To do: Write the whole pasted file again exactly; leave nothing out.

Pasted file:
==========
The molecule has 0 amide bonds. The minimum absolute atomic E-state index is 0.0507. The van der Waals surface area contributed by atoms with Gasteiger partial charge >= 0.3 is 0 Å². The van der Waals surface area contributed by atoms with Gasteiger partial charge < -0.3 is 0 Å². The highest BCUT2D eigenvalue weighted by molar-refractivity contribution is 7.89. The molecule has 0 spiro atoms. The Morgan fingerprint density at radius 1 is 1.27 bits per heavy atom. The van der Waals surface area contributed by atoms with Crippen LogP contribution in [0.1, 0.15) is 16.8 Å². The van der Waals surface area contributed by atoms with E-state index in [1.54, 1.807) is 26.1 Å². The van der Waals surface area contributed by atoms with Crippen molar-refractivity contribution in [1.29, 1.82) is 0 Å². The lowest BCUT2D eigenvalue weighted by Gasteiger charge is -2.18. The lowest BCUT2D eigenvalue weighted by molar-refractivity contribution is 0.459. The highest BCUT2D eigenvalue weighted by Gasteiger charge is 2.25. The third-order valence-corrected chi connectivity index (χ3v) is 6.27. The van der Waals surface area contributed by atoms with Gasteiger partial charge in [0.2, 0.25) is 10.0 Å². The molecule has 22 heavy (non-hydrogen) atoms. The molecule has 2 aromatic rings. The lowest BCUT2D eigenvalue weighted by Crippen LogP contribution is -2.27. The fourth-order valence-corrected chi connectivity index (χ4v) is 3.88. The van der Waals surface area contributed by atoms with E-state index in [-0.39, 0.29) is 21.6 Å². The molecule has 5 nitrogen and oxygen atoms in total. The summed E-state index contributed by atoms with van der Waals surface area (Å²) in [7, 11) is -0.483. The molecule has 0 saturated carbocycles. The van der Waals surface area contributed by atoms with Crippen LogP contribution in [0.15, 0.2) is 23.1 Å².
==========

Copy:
The molecule has 0 amide bonds. The minimum absolute atomic E-state index is 0.0507. The van der Waals surface area contributed by atoms with Gasteiger partial charge >= 0.3 is 0 Å². The van der Waals surface area contributed by atoms with Gasteiger partial charge < -0.3 is 0 Å². The highest BCUT2D eigenvalue weighted by molar-refractivity contribution is 7.89. The molecule has 0 spiro atoms. The Morgan fingerprint density at radius 1 is 1.27 bits per heavy atom. The van der Waals surface area contributed by atoms with Crippen LogP contribution in [0.1, 0.15) is 16.8 Å². The van der Waals surface area contributed by atoms with E-state index in [1.54, 1.807) is 26.1 Å². The van der Waals surface area contributed by atoms with Crippen molar-refractivity contribution in [1.29, 1.82) is 0 Å². The lowest BCUT2D eigenvalue weighted by Gasteiger charge is -2.18. The lowest BCUT2D eigenvalue weighted by molar-refractivity contribution is 0.459. The highest BCUT2D eigenvalue weighted by Gasteiger charge is 2.25. The third-order valence-corrected chi connectivity index (χ3v) is 6.27. The van der Waals surface area contributed by atoms with Gasteiger partial charge in [0.2, 0.25) is 10.0 Å². The molecule has 22 heavy (non-hydrogen) atoms. The molecule has 2 aromatic rings. The lowest BCUT2D eigenvalue weighted by Crippen LogP contribution is -2.27. The fourth-order valence-corrected chi connectivity index (χ4v) is 3.88. The van der Waals surface area contributed by atoms with E-state index in [-0.39, 0.29) is 21.6 Å². The molecule has 5 nitrogen and oxygen atoms in total. The summed E-state index contributed by atoms with van der Waals surface area (Å²) in [7, 11) is -0.483. The molecule has 0 saturated carbocycles. The van der Waals surface area contributed by atoms with Crippen LogP contribution in [0.15, 0.2) is 23.1 Å².